The character of Jaguar fascinated me in Cafe Au Lait, His story of a man facing great change unveiled itself in my mind as soon as I wrote the last words on Zion's latest adventure. I knew he had to have his own book, but as soon as I finished it, I wasn't sure what genre of book I had written.
I'm apparently not the only one. A few early reviewers have sent me emails telling me Jaguar isn't like their usual read. Talking with my father about it, we both couldn't decide what category it best fits under. That probably has a lot to do with the character himself. Jaguar just doesn't want to be labeled.
I teach my high school students about static and dynamic characters every year. A static character is a character that stays pretty much the same over the course of a novel. Think Rip Van Winkle. Old Rip has pretty much the same outlook at the start of the novel as he does when he wakes from his long slumber at the end of the novel. He winds up telling and retelling his story to keep alive his past, and this rehashing of events doesn't allow him to grow.
A dynamic character changes over the course of a novel. It can be a good change. For instance, Scrooge from A Christmas Carol is the most dramatic example of this. He undergoes a vast transformation that turns him from a miserable, old curmudgeon into a loving, charitable benefactor. However, dynamic characters can also change in the opposite direction. They can become so damaged by their experiences that they are not able to function in society any longer. I think of Raskolnikov in Crime and Punishment, who commits murder at the beginning of the book, then falls into psychological turmoil as a result of his actions. He constantly battles with his own conscience throughout the novel – on one hand, wanting to get away with the "perfect crime" and on the other, to receive redemption.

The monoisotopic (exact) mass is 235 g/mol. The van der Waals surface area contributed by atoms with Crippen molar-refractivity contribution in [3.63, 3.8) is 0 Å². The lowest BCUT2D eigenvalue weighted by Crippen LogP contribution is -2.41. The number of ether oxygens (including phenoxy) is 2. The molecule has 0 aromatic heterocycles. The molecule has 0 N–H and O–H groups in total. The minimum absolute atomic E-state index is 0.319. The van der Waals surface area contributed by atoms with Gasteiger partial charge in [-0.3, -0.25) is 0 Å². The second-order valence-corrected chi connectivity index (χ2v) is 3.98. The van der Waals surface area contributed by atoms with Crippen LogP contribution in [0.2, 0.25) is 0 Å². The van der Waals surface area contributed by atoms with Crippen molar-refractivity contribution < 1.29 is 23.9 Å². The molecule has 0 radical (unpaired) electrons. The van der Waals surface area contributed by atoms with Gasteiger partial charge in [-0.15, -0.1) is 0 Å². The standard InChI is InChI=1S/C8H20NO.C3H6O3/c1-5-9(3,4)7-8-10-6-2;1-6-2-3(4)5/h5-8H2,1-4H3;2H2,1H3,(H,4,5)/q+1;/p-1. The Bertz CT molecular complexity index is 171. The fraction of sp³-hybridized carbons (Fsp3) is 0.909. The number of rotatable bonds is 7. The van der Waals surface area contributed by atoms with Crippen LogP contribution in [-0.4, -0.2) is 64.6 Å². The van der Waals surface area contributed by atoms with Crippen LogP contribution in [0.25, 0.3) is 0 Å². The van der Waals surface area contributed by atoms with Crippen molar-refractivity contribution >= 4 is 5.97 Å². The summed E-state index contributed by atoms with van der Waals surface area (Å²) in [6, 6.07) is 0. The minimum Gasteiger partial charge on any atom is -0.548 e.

Jaguar fascinated me because I could feel he was a dynamic character. He had the potential to grow, but at the same time, I could still envision him snapping his fingers at his underlings, expecting absolute obedience and servitude. I'll leave it to my readers to decide if he's more Scrooge than Raskolnikov.
Ultimately, what did I decide to do about the genre designation? I picked family drama because when all is said and done, aren't we all a product of our family drama?
I hope you enjoy this latest entry into my catalogue of characters. I know I enjoyed writing about him.